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July 05, 2017Aaron Tang
Last year, we introduced the Flash Briefing Skill API to enable you to add content feeds to flash briefing on Alexa in the form of pre-recorded audio and text-to-speech (TTS). Since then, we have seen a steady increase in the number of flash briefing skill submissions. To help you build and publish these skills, we’d like to share key certification requirements and common issues we’re seeing within the Alexa skills certification team, and provide helpful reference material.
Please reference the Flash Briefing Skill Certification Checklist to help ensure a quick and seamless certification process.
Here are the most common Flash Briefing Skill API certification issues we’ve seen to date:
1. Inconsistent Audio Volume: Customer receive a poor experience when audio feeds play at louder or softer volumes than the device (i.e., Alexa’s voice). In certification, we’re seeing audio volumes that are different than the volume of Alexa’s voice. To avoid this common issue, please test your skill using a loudness meter tool and adjust the volume of your audio content as needed.
For guidance on loudness and some suggested tools, see our documentation on Normalizing the Loudness of Audio Content and our Tips on Setting Your Alexa Skill’s Audio Volume Level.
2. Stale Date Field: Each item in your feed has a date field. This date indicates the freshness of your feed item. Any item with a date field older than seven days will not be played or read. In certification, we often see date fields that are static and older than seven days – resulting in no content being played during the flash briefing. Keep your date field accurate and up-to-date by dynamically updating it in the correct date format.
For guidance on how to update the date field in your feed, see the Flash Briefing Skill API Feed Reference.
3. Unintended Text To Speech (TTS) Content: Alexa either plays or reads a feed’s content to a customer. Today, the accepted formats for a feed are RSS/XML and JSON. In order to provide an acceptable experience for customers, please test to confirm that your text-to-speech content does not contain (and read) any special characters such as HTML, XML, SSML tags or nonstandard punctuation. This is another common issue seen with skills in certification.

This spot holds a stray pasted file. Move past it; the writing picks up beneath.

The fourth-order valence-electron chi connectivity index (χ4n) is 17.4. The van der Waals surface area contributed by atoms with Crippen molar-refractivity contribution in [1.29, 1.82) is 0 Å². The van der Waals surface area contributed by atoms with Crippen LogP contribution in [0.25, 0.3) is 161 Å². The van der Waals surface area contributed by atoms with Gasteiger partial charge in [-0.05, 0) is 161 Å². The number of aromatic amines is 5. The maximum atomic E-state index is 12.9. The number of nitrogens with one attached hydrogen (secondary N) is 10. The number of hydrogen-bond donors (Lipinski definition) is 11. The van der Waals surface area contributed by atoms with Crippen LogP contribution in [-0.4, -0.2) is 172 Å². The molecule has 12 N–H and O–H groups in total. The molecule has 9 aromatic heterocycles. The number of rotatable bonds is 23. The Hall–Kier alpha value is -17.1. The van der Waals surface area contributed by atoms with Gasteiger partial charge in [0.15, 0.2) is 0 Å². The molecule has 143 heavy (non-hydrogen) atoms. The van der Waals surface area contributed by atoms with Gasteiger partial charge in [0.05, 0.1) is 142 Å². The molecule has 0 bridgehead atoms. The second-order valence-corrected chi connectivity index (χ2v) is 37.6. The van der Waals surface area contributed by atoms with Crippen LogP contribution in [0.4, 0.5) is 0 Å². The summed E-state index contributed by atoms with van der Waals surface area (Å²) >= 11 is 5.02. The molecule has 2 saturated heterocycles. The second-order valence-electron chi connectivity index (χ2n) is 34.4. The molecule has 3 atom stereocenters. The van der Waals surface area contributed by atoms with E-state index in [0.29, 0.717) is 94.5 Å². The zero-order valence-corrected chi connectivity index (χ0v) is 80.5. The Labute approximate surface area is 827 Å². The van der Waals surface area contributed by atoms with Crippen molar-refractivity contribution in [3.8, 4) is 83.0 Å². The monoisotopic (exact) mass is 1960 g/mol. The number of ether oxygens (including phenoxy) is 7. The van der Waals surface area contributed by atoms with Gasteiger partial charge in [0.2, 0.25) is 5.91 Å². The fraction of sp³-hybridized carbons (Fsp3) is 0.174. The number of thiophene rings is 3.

You can find these requirements in the Flash Briefing Skill Certification Checklist (under Format Guidelines).
We hope this helps you through the Alexa skill certification process. After your skill passes certification, it is published to the Alexa catalog where it can reach millions of customers.
Voice User Interface (VUI) design is an exciting field. And developers like you have already created more than 15,000 skills with the Alexa Skills Kit, a collection of self-service APIs, documentation, tools, and code samples that make it fast and easy for anyone to add skills to Alexa. As we learn more about this burgeoning space and explore the realm of possibilities, we will update our processes and requirements. I'll share news and updates as they happen, aiming to be responsive, consistent, and transparent along the way. We’d love your feedback, so please send us your thoughts on Alexa skills certification anytime using our contact form.
If you’re serious about getting into building voice UIs, we’d like to help you explore. If you publish a skill in July, we’ll send you an Echo Dot so you can experiment and daydream. Developers in the US can also get a pair of limited-edition Alexa dev socks. Skills built using our fact template are not eligible.